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Business leaders favour ‘Greater Birmingham’ for elite HS2 college

Business leaders favour ‘Greater Birmingham’ for elite HS2 college

🕔15.Jan 2014

Plans for an ‘elite’ engineering college to provide the skilled workforce needed to build the HS2 high speed rail scheme have been announced by the Government, signalling a bidding war from Local Enterprise Partnerships intent on securing the prized facility.

What’s being described as the first incorporated Further Education College in over 20 years will deliver the specialised training and qualifications required for HS2 and other future infrastructure projects across the country, according to Ministers.

A decision on where to locate the college is yet to be made. City council leader Sir Albert Bore was quick off the mark to put the case for Birmingham, although it quickly emerged he may face competition on his own doorstep.

The business-led Greater Birmingham and Solihull Local Enterprise Partnership is interested in the engineering college, but does not necessarily favour a site in Birmingham. In a press release welcoming the Government’s announcement, GBSLEP was careful to talk about bringing the college to “Greater Birmingham” rather than the city of Birmingham.

Sir Albert, a GBSLEP board member, will be pushing to identify land in Birmingham and the vast former Alsthom/LDV site at Washwood Heath, where a high speed rail maintenance depot is planned, would appear to be an obvious location for a specialist HS2 engineering college.

However, sources close to the issue suggest that land near to the proposed HS2 interchange railway station at Birmingham Airport/NEC may be considered by GBSLEP. A case for siting the college here would be dependent on the Government indicating its support for the UK Central regeneration scheme – previously the M42 Corridor development zone.

Welcoming the Government’s announcement, Sir Albert said: “This is a really positive step in the development of HS2. With Birmingham at the centre of the high-speed network and at the crucial phase one of the development I would be keen to explore the possibility of the college being based in the city.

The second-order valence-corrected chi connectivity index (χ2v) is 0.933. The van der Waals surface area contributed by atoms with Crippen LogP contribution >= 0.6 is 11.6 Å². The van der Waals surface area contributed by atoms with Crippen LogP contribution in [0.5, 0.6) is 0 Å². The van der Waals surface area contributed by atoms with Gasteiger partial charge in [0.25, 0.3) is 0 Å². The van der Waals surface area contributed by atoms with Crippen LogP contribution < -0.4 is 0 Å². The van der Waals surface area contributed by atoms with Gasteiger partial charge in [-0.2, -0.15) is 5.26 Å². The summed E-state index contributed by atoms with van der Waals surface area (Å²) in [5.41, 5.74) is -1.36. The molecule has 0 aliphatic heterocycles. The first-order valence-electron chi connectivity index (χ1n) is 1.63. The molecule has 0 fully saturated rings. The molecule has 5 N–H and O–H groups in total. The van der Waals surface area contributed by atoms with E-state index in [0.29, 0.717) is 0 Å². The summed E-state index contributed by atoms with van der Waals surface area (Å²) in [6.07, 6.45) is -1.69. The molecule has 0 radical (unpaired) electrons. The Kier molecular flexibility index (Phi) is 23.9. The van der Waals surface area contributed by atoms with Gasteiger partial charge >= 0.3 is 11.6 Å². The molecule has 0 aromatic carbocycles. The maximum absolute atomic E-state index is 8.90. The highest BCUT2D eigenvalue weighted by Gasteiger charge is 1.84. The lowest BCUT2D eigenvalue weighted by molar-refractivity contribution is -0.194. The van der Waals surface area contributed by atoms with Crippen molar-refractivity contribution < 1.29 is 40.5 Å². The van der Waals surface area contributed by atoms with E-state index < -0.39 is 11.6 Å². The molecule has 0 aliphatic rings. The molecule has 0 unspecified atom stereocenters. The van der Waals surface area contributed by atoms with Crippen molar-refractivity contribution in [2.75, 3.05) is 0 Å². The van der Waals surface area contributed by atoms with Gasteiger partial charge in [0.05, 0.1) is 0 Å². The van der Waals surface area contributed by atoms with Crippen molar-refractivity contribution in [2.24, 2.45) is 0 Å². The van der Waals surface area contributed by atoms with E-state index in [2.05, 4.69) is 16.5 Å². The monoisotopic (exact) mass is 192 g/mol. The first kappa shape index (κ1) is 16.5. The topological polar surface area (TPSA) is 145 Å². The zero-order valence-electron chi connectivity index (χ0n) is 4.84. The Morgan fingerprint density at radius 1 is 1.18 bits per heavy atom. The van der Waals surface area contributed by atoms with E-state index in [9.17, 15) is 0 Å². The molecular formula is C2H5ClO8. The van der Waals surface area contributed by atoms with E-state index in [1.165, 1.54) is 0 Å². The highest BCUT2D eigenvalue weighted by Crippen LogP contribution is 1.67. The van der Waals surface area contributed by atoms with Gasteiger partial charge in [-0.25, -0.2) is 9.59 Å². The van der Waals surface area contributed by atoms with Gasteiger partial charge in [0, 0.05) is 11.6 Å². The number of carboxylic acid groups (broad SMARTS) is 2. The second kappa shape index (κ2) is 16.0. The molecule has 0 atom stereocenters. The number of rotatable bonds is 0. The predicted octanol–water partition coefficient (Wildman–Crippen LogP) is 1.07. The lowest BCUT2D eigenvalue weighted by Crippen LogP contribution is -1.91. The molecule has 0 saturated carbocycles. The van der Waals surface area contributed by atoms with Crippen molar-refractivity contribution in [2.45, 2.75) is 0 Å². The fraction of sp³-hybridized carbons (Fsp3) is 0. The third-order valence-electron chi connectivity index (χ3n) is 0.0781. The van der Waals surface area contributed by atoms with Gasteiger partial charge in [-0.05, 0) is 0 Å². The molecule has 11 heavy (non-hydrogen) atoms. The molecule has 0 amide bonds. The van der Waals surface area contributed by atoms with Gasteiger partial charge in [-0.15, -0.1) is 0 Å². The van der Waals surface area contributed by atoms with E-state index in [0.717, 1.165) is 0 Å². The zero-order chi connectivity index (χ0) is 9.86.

“Birmingham has strong academic credentials, including a world-class university, and would be the perfect home for a specialist engineering college.

“We are already working with HS2, GBSLEP and colleges and universities to make sure the city and wider region benefits from the high speed line with job and training opportunities.

“This means having the right workforce with the right skills at the right time and ensuring we create opportunities for local companies and people, and those who are currently under-represented.”

Andrew Cleaves, the GBSLEP board director with responsibility for transport, said: “Greater Birmingham has a very well-regarded technical skills base and the HS2 college would provide an excellent opportunity, provided we can present a compelling case to bring it here.

“We will sit at the heart of the national high-speed network and we are the obvious location to provide the focus for phase one of the scheme.

“Furthermore, our colleges and universities are already extremely well placed to support the development of educational programmes linked to HS2.

“Now, our job is to present to Government a business case to bring the HS2 college to Greater Birmingham.”

Transport Secretary Patrick McCloughlin said the new college would provide training in “how to make the most of cutting edge technology and use state-of-the-art equipment to deliver programmes designed specifically for the HS2 project”.

Mr McLoughlin added: “It will also build relationships with a network of affiliated facilities, including existing colleges, private training providers, higher education institutions and major supply networks off route. Learners from across the country will have opportunities to become involved and work along the line.”

HS2 Chairman David Higgins said: “This country produces some of the best engineers to be found anywhere in the world. The problem is that there aren’t enough of them, and there isn’t a long enough guaranteed work-stream to keep them here. So they tend to go overseas.

“HS2 provides us with a unique chance to address both issues. The sheer length of the project means we can offer people a rewarding career in engineering staying in this country, whilst the multiplicity of skills required means we will be equipping a new
generation with experience at the cutting edge of technology.

“HS2 gives us the chance not just to re-balance the economic geography of the country, but also our national skills base. It is an opportunity we should seize.”

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